Movie Review: 'Fifty Shades of Grey' (2015)

For all the fan fare surrounding its highly publicized source material, the adaptation of E.L. James’ worldwide best-seller offers a sedate spin on a subversive modern romance. “Fifty Shades of Grey” has its good points and its bad ones, somehow offering a film which lands somewhere in between. It’s a movie that knows what it is, what it is not, and what it is trying to be.

It pulls back the reins before ending up as some tawdry melodrama, while pressing the accelerator down enough to have a pulse. It is tasteful, teasing, and a tad too restrained to be considered especially provocative. In an age, in which cable is pushing the envelope every week with explicit material galore, “Fifty Shades of Grey” hardly registers with any pervasive shock value.

The story on surface level is fairly ordinary. A chance meeting brings together the bookish introvert Anastasia Steele (Dakota Johnson), and steely scion Christian Grey (Jamie Dornan). From there, the shy girl-next-door is seduced by the possessive millionaire, whose feverish pursuit of her, distracts from his clandestine pastime.

At its core it is simple romance to the hilt. A luxurious lifestyle is held out to a woman who only cares about the man offering it to her. While the man can only offer her the material world because he is too broken to give her his heart. It is actually pretty sweet…until the whips come out.

It is this sensational aspect of the story that launched “Fifty Shades” into the headlines, as talk of its adaptation was as hotly debated as it was anticipated. It is safe to say that even the most ardent outsider of pop culture might have experienced a slight twinge of curiosity when it came to the 2000’s equivalent of “Peyton Place.”

As with most things in movies today, the controversial buzz was mostly unwarranted. For all of the talk, it is a rather tame, and refined chain of sensual portrayal, lacking the erotic suspense of “Eyes Wide Shut,” or the naughty know-how of “Nine ½ Weeks.” While it shares traits with both, it falls short of realizing the brazen abandon either of those films exhibited.

What “Fifty Shades” does achieve to astounding effect is transmitting the look, and feel of its novel counterpart. Director Sam Taylor-Johnson captures the mood of dangerous romance, and jet-setting decadence, beautifully. The cinematography is nothing short of sumptuous, slightly dreamlike, and utterly divine. Silver, crimson, and natural hues alternatively light the film with a majesty that makes it look the part.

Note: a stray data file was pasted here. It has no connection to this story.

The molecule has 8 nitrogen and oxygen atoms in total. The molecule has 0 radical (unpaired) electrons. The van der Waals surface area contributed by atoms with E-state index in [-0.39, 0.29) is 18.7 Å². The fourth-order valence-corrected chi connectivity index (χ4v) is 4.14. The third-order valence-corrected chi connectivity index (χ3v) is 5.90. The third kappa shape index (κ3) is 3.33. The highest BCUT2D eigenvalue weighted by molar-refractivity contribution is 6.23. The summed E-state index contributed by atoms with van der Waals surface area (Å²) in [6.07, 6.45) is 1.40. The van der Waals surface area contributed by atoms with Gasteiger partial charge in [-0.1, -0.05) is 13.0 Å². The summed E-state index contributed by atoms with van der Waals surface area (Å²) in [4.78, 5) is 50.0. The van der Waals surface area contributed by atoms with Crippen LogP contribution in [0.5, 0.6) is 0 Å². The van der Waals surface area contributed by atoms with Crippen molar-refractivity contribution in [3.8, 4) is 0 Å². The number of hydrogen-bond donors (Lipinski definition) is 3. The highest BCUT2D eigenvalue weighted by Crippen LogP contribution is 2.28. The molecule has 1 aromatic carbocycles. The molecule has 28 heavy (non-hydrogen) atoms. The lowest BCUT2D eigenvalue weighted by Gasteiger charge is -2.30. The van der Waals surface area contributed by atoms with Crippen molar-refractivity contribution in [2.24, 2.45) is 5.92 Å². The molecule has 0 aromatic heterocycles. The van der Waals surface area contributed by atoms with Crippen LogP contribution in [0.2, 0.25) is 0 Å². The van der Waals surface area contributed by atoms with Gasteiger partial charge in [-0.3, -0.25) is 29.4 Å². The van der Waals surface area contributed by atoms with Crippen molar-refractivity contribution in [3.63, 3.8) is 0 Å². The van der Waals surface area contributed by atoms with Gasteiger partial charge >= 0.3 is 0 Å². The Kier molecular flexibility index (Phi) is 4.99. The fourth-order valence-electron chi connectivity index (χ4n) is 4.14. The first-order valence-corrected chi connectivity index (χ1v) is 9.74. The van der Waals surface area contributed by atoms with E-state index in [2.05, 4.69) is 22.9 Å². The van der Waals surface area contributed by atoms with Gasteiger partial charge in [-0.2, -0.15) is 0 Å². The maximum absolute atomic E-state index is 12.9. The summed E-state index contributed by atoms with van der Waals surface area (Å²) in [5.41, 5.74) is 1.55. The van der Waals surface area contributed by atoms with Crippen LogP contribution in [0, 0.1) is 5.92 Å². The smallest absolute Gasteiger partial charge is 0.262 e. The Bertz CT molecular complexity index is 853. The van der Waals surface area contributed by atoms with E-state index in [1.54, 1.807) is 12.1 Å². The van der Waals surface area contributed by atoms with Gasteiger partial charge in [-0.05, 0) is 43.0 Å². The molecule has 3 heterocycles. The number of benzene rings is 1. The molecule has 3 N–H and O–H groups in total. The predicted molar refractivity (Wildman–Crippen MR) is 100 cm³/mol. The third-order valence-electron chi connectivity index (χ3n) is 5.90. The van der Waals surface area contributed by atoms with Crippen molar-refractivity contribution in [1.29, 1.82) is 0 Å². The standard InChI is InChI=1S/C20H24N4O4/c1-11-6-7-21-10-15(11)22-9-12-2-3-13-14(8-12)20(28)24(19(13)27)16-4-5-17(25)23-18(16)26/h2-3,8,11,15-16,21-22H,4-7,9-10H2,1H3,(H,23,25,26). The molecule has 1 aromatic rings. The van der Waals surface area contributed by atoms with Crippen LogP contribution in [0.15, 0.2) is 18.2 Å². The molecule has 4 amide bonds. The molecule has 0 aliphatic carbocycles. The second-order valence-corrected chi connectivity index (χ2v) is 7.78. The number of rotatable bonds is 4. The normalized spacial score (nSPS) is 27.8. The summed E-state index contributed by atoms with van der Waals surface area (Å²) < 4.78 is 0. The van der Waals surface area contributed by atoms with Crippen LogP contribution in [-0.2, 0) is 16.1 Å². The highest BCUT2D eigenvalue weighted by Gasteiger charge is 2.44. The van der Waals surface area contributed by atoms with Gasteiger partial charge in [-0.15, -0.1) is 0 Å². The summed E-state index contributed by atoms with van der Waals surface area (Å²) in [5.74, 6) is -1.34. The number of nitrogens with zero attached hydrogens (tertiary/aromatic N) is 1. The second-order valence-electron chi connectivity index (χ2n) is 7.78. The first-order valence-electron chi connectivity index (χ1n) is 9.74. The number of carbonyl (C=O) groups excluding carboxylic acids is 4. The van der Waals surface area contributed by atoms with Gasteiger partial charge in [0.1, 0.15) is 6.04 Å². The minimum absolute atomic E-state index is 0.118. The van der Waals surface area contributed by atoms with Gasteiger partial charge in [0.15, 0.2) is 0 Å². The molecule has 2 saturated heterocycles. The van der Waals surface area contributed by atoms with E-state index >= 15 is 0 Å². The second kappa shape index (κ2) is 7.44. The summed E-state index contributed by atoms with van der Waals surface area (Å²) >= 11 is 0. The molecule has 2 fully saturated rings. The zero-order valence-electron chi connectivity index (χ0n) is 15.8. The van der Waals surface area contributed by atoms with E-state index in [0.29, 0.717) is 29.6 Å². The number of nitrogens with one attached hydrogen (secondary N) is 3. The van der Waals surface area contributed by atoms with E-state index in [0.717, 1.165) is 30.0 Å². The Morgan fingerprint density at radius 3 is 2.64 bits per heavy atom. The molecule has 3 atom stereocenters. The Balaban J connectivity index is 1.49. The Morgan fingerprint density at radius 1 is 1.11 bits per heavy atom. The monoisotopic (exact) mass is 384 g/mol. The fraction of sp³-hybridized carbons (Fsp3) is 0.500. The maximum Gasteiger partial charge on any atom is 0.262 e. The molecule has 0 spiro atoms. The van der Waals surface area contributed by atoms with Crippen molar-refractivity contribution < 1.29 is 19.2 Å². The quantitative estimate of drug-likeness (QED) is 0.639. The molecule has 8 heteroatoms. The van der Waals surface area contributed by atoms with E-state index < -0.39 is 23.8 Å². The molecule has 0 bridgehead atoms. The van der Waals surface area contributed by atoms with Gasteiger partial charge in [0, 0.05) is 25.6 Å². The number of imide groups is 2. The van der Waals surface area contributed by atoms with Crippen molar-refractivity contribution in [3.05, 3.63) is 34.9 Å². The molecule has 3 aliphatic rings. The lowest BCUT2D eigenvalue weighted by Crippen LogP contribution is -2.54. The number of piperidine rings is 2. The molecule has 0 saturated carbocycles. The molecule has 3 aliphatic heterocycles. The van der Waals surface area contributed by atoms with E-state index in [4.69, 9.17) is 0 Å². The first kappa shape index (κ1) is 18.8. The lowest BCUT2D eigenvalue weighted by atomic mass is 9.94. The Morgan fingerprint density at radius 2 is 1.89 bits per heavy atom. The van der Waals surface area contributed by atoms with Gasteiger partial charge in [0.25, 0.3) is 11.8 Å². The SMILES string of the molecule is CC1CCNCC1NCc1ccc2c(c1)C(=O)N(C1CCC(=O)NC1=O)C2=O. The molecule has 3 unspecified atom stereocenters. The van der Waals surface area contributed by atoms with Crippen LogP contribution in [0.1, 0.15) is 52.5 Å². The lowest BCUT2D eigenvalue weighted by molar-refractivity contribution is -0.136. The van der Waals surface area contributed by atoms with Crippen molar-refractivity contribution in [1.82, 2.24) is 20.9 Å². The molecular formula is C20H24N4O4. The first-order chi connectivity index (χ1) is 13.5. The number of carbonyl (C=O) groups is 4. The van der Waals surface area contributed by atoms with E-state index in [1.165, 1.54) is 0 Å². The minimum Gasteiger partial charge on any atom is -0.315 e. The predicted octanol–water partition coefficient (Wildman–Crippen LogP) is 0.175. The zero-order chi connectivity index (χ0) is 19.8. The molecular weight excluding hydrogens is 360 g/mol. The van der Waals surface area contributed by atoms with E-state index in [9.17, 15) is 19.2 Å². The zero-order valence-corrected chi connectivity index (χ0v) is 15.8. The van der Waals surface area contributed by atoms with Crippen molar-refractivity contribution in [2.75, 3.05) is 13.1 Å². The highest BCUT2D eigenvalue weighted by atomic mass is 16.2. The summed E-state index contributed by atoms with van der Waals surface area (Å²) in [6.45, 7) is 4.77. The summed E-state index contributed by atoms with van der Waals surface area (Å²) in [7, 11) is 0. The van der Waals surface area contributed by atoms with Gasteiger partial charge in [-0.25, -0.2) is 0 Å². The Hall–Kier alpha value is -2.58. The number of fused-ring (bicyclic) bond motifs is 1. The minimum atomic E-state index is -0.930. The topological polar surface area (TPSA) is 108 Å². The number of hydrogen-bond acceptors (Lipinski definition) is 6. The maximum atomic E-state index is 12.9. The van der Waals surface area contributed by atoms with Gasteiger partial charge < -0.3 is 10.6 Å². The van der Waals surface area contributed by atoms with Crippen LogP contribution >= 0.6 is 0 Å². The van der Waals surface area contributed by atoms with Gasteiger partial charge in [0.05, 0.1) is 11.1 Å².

Rounding out the sensory experience is a sensational soundtrack, and original score that stays chic without devoting itself entirely to the latest millennial music phase, a move that bodes well for its longevity.

Spring boarding off of all of these attributes is Dakota Johnson, whose performance is a seamless stroll between innocence, and intellect. She is wide-eyed without seeming naïve, and she is relatable, while maintaining a hint of eminence. She captures Ana’s wonderment, and gentle powerbase as an awakened woman with a gravitas that is striking.

Breathing a light and life into a character that could have otherwise remained a vapid blank canvas, upon which the audience could foist their personal vision. She makes you care about Ana as an individual, earning her spot as the heroine protagonist rather than assuming it by default. Her performance is essential to making the movie work, and she wildly transcends her task.

In contrast, Jamie Dornan plays Christian Grey with a coldness that is so frigid it comes off sterile. While it is an approach that serves Dornan well on the spellbinding Netflix series "The Fall," it feels exceedingly out of place in the sultry universe of "Fifty Shades." There is no sensuality boiling beneath the surface, or foretaste of romanticism. The well-oiled charm machine of a serial seducer, found whilst turning the pages of the book, is nowhere to be seen in his characterization.

There’s no cocky glance that intimates Christian knows more than a beguiled Ana does. Nor does he seem readily entranced by her, in the least. Grey comes across emotionally aloof, clinical, and distant, instead of internally tormented, and enlivened by Ana’s arousal of an emotional maelstrom that threatens to unravel his carefully calculated existence. Despite Johnson’s best efforts, chemistry between the pair fails to ignite beyond friendly levels.

For those accustomed to the free wielding spectacle of sensuality found in international cinema, “Fifty Shades of Grey” will barely ping the radar. In comparison to the book, it is an especially mild affair. For mainstream Hollywood it is as bold as their willing to venture.

A quick glance at recent releases will reveal a sexuality that is only depicted in an either raunchy (“The Wolf of Wall Street”), or violent (“Gone Girl”) manner. Gone are the days of Zalman King and Adriane Lyne’s spicy scintillations. “Fifty Shades” does offer a slight nod to those erotic maestros’ era of daring, and sexy films; reminding viewers such cinema once existed. Rating: 6.2/10